Why they suspect India

That South Asian Union thingy, again

Ahmad Quraishi has some very wierd theories about Pakistani identity, and perhaps as a result, is dead set against ‘cultural exchanges’ or ‘open borders‘ if it does not mean India quickly handing over Kashmir. But can his views be dismissed by labeling him a moonbat?

“As a former United Nations’ Regional Adviser for the Arab region,” Mr Farazi wrote to me last week from his retirement home in London, “I had the honour of mingling with Indian colleagues, who all showered me with their ‘kindness’ and ‘closeness’, always counseling me on the need to remove borders and that ‘lines on maps cannot divide the oneness of people’.”

Mr Farazi forgot about it after retirement until he saw it once again, but this time on a much larger, organised scale during the past ten months of Pak-Indian talks. As Pakistan was flooded by a one-sided ‘cultural exchange’, Mr Farazi, like many other Pakistanis, felt that someone in New Delhi was abusing Pakistani hospitality by sending delegation after delegation of people who showed very little respect for Pakistani culture, history and nationhood and who kept repeating things that were essentially very offensive to ordinary Pakistanis. This, everyone will agree, was not a good way to have nice neighborly relations and build trust.

The icing on the cake was the Indian premier’s statement in occupied Kashmir three weeks back, where he equated his country’s borders with Pakistan to the Berlin Wall that fell in the end.

This proved too much for someone like Mr Farazi. “There is no room for complacency in rejecting their overtures,” he says, “because they work according to their proven philosophy that continuous propaganda will be accepted in the end. I fear they will use the SAARC platform to achieve their ambitions and goals, gradually engulfing our economy, culture and independence through their softy-softly approach.”

My question to the ruling Indian establishment in New Delhi is this: Why create these kinds of doubts in the minds of millions of Farazis in Pakistan? Why can’t you simply accept and respect Pakistan instead of resorting to all the indirect silly ways to prove the false notion that Pakistan is somehow an extension of Indian land and culture?

In other words, and if I were to rephrase it in historical terms, I’d say, “Muslims came from outside, ruled you for ten centuries, and now they’re out of your country and living in their own, so what more do you want?”

It’s unfortunate for the people of both Pakistan and India – who want peace – that the ruling establishment in New Delhi chooses to abuse a perfectly healthy exercise like the exchange of civil society delegations to perpetuate old misunderstandings. There’s a mindset in the Indian capital that wants the Indian people to continue treating Pakistan as some kind of a historical mistake. [The News (Jang)]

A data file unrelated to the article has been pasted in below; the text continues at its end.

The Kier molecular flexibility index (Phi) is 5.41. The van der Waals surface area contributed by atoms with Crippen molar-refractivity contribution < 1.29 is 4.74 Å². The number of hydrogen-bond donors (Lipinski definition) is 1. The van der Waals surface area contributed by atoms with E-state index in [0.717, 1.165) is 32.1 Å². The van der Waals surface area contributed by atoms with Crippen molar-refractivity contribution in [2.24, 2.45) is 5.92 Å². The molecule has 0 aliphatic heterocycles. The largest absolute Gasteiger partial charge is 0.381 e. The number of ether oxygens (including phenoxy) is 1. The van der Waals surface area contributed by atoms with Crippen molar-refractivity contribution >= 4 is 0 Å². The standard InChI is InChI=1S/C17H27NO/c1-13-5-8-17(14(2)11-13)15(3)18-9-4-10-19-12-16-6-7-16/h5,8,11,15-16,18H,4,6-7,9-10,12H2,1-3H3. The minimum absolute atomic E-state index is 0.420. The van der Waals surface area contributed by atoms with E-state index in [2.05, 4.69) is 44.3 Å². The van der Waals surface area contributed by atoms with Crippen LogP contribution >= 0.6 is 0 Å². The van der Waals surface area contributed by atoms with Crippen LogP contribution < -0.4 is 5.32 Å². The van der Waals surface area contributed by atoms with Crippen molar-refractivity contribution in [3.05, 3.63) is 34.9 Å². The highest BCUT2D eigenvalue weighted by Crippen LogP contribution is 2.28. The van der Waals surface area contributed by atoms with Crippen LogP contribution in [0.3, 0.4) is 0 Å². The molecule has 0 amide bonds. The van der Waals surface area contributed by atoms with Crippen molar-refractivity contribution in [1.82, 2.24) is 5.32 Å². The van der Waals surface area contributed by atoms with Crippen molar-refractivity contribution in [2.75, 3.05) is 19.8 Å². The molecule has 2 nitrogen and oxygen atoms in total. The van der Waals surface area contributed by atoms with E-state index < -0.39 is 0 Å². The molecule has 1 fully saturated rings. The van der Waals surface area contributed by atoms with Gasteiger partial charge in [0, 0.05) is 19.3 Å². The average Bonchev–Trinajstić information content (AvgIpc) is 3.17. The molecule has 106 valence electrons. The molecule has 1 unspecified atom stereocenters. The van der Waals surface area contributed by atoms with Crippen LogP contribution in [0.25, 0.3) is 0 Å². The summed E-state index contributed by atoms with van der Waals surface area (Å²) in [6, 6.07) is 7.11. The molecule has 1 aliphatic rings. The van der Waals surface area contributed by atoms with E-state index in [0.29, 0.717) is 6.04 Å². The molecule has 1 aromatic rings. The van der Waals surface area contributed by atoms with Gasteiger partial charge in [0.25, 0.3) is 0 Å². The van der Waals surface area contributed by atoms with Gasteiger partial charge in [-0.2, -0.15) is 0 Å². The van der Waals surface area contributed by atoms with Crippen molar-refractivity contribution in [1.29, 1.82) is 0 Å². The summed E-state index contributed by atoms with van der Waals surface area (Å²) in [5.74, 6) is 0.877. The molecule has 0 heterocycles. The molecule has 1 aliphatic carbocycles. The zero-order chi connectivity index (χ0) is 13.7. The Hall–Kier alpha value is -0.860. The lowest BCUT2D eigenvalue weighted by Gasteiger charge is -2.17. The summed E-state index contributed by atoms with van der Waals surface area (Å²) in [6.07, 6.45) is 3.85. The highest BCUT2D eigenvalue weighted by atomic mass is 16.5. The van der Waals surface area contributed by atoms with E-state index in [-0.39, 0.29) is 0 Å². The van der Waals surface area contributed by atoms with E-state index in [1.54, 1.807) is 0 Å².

Problem and Solution?

Shamsud Daulah, a Bangladeshi lawyer writing to the editor of the Daily Star argues that Hindu-Muslim amity is essential for a permanent peace on the subcontinent. That is very likely true, perhaps even a truism, but he fails to prove how a South Asian Union can strengthen religious harmony.

If we review the past from 1947 to date we shall find that there cannot be any permanent peace and stability in the South Asian region, including Afghanistan without Hindu-Muslim amity.

The only way to such Hindu-Muslim amity towards natural peace and stability in the region is to bring the entire region under one Union of the South Asian Nations (including Afghanistan, Bangladesh, Bhutan, India, Maldives, Nepal, Pakistan, and Sri Lanka) allowing free movement and business facilities with common currency and finance, defence, and foreign policy. Above all there can also be an effective Parliament of the Union especially aiding and advising in respect of the Union’s common currency and finance, defence, and foreign policy matters.

The mistakes of the notable politicians of the region in 1947 gave birth to deeper Hindu-Muslim rifts; regional economic disparity; and massive unemployment etc. As such, an unnatural political divide cannot usher peace and happiness in the region. This is an appeal to the major political leaders of the region to consider the matter with all possible high seriousness. [Daily Star]

1 thought on “Why they suspect India”

  1. The first excerpt partly highlights the greatest dichotomy of a South Asian Union with the EU plan – the EU would the merger of nations, some of which already big and powerful, and others who see their chance to be big and powerful in joining the Union. In South Asia, a Union would be seen as India hegemonizing the rest of the nations. Obviously a no-no.

    As for amity, the religion factor comes in a distant second to one of the Arthshastra’s original principles guiding neighbourly relations: immediate neighbors are always enemies, and non-immediate neighbors are always friends. With all their religious affinity, the erstwhile East Pakistan practically fought a war with West Pak in 1971. Some time in either the 60’s or the 70’s (I dont remember when) Afghanistan and Pak were on the verge of a war.

    Despite the absence of a Hindu-Muslim equation India was loathed in Sri Lanka and to an extent in Nepal. We have great relations with Muslim Maldives, and for that matter Iran and Afghanistan too.

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